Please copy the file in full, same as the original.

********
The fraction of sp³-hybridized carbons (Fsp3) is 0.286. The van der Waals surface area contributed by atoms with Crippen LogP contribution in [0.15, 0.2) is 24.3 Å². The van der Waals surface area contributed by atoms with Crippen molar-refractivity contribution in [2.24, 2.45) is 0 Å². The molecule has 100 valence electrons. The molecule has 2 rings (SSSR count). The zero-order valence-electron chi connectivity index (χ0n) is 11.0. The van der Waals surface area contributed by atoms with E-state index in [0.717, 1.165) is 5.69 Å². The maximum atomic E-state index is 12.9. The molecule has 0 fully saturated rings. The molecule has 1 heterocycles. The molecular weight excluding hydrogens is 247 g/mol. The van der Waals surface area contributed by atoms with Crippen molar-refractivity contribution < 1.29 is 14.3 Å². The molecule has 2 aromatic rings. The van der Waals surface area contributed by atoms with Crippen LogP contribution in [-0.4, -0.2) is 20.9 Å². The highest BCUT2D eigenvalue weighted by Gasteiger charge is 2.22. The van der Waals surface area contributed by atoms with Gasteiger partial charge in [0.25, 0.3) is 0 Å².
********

The fraction of sp³-hybridized carbons (Fsp3) is 0.286. The van der Waals surface area contributed by atoms with Crippen LogP contribution in [0.15, 0.2) is 24.3 Å². The van der Waals surface area contributed by atoms with Crippen molar-refractivity contribution in [2.24, 2.45) is 0 Å². The molecule has 100 valence electrons. The molecule has 2 rings (SSSR count). The zero-order valence-electron chi connectivity index (χ0n) is 11.0. The van der Waals surface area contributed by atoms with E-state index in [0.717, 1.165) is 5.69 Å². The maximum atomic E-state index is 12.9. The molecule has 0 fully saturated rings. The molecule has 1 heterocycles. The molecular weight excluding hydrogens is 247 g/mol. The van der Waals surface area contributed by atoms with Crippen molar-refractivity contribution < 1.29 is 14.3 Å². The molecule has 2 aromatic rings. The van der Waals surface area contributed by atoms with Crippen LogP contribution in [-0.4, -0.2) is 20.9 Å². The highest BCUT2D eigenvalue weighted by Gasteiger charge is 2.22. The van der Waals surface area contributed by atoms with Gasteiger partial charge in [0.25, 0.3) is 0 Å².